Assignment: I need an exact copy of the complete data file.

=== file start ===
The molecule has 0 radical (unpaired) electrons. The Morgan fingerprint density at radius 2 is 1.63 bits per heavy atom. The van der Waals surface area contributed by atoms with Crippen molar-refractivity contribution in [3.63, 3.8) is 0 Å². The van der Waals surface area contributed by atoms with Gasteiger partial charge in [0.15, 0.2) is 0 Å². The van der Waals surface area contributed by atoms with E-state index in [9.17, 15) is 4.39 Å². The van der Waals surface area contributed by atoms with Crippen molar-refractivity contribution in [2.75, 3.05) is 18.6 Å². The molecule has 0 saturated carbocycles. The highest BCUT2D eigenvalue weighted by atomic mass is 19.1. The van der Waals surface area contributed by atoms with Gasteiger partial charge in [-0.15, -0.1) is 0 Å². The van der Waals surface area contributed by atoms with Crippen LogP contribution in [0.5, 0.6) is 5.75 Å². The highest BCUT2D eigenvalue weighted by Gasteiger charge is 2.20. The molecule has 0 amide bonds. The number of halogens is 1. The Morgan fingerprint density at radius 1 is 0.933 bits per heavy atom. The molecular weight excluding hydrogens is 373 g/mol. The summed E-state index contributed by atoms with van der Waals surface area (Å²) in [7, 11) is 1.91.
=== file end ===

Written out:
The molecule has 0 radical (unpaired) electrons. The Morgan fingerprint density at radius 2 is 1.63 bits per heavy atom. The van der Waals surface area contributed by atoms with Crippen molar-refractivity contribution in [3.63, 3.8) is 0 Å². The van der Waals surface area contributed by atoms with Gasteiger partial charge in [0.15, 0.2) is 0 Å². The van der Waals surface area contributed by atoms with E-state index in [9.17, 15) is 4.39 Å². The van der Waals surface area contributed by atoms with Crippen molar-refractivity contribution in [2.75, 3.05) is 18.6 Å². The molecule has 0 saturated carbocycles. The highest BCUT2D eigenvalue weighted by atomic mass is 19.1. The van der Waals surface area contributed by atoms with Gasteiger partial charge in [-0.15, -0.1) is 0 Å². The van der Waals surface area contributed by atoms with Crippen LogP contribution in [0.5, 0.6) is 5.75 Å². The highest BCUT2D eigenvalue weighted by Gasteiger charge is 2.20. The molecule has 0 amide bonds. The number of halogens is 1. The Morgan fingerprint density at radius 1 is 0.933 bits per heavy atom. The molecular weight excluding hydrogens is 373 g/mol. The summed E-state index contributed by atoms with van der Waals surface area (Å²) in [7, 11) is 1.91.